It isn’t totally surprising, considering all that happened, that I mentally checked out a little bit. And the few details that I do remember are far less romantic than the joys of the new baby smell or his first true smile: I remember driving around the city with a good friend, feeling my c-section incision burning white hot with pain, while we tried desperately to find a pharmacy that would fill my prescription for my pain meds; I remember trying to make small talk on the ride back to the hospital when I realized that the incision was infected and starting to open up; I remember the nurse and the midwife assuring me that no matter how many drugs they gave me, I was still going to feel them cutting my abdomen open with scissors — they were right, and my whole body tenses up when I even think about it.
I had expectations for new motherhood, expectations that turned out to be totally different than the real thing. I thought I would be able to savor every moment, even through all the difficulties and challenges. I thought I would catalogue them all in my brain, and play it back like a movie. Instead, I’m learning to live with the gaps in my recollections.
But the magical journey of becoming a mom? I cannot really recollect it at all. I want those memories back so badly, but a lot of them just aren’t there. There is a vague and cloudy blur in their place. I know that the baby did cry and my wife and I did pass him back and forth between us trying to soothe him, but I can’t remember what that felt like. Maybe I didn’t feel it, maybe I was numb. Maybe I wasn’t there at all. Except I must have been there, because the baby breastfed at my breasts and grew and thrived and became the little person he is today.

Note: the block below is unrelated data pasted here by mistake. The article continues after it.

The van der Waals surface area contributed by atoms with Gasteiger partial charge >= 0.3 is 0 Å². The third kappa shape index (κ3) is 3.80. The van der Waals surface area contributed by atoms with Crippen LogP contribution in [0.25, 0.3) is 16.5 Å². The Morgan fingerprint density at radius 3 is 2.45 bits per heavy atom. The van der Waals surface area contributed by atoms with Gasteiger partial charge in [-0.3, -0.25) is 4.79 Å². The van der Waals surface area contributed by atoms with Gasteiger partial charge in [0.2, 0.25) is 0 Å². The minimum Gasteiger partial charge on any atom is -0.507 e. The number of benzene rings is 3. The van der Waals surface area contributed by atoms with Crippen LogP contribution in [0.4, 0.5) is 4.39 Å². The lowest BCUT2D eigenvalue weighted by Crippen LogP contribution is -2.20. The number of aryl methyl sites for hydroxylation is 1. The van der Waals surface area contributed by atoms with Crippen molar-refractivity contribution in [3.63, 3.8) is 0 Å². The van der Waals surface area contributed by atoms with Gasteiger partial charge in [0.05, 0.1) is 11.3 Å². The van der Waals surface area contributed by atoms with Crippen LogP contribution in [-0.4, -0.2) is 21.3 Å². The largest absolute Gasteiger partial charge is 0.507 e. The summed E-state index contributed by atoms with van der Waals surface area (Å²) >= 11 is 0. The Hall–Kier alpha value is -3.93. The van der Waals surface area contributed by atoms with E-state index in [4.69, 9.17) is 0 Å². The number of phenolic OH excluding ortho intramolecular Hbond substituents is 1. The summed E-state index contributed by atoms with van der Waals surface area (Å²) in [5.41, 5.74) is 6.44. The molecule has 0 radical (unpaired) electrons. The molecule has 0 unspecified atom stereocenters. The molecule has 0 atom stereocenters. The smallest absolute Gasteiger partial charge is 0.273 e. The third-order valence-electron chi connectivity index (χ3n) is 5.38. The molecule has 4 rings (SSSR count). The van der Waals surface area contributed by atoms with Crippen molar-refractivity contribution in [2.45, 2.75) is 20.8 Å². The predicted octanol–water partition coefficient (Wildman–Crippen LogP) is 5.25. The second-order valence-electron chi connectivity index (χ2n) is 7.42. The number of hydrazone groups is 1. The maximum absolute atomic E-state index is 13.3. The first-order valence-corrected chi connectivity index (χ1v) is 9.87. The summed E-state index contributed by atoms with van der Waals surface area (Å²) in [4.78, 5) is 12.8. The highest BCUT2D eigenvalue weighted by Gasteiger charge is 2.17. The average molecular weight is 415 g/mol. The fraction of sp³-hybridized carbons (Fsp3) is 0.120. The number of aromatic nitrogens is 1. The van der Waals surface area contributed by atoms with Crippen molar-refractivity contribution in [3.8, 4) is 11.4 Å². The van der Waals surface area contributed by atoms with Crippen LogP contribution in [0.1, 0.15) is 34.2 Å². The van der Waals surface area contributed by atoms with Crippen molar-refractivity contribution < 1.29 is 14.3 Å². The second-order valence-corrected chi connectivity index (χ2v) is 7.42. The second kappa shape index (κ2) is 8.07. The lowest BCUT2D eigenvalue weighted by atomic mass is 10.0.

I guess, just like everyone else, I had expectations for new motherhood, expectations that turned out to be totally different than the real thing. I thought I would be able to savor every moment, even through all the difficulties and challenges. I thought I would catalogue them all in my brain, and play it back like a movie. Instead, I’m learning to live with the gaps in my recollections. It’s painful and heartbreaking, yes, but I’ve slowly started to realize that the more I fixate on that loss, the less present I am for the magical moments that are happening right now.
I don’t know if anyone else goes through this because I haven’t really talked to any of my parent friends about this deep and bizarre sense of loss. But I have a tiny inkling that I’m not alone. If it comes up in casual conversation, I find myself looking off into the middle distance, and muttering something about how “they really do grow up too fast.” I used to hate it when people said that about their kids, but now I think, maybe they are like me. Maybe they too are trying to grapple with the things they feel like they somehow “missed” even though they couldn’t have. I hate that there are so many things that I can’t remember, but I’m trying not to dwell. Yesterday my son said “hello” for the very first time. I still remember that. And I have to try to let that be enough.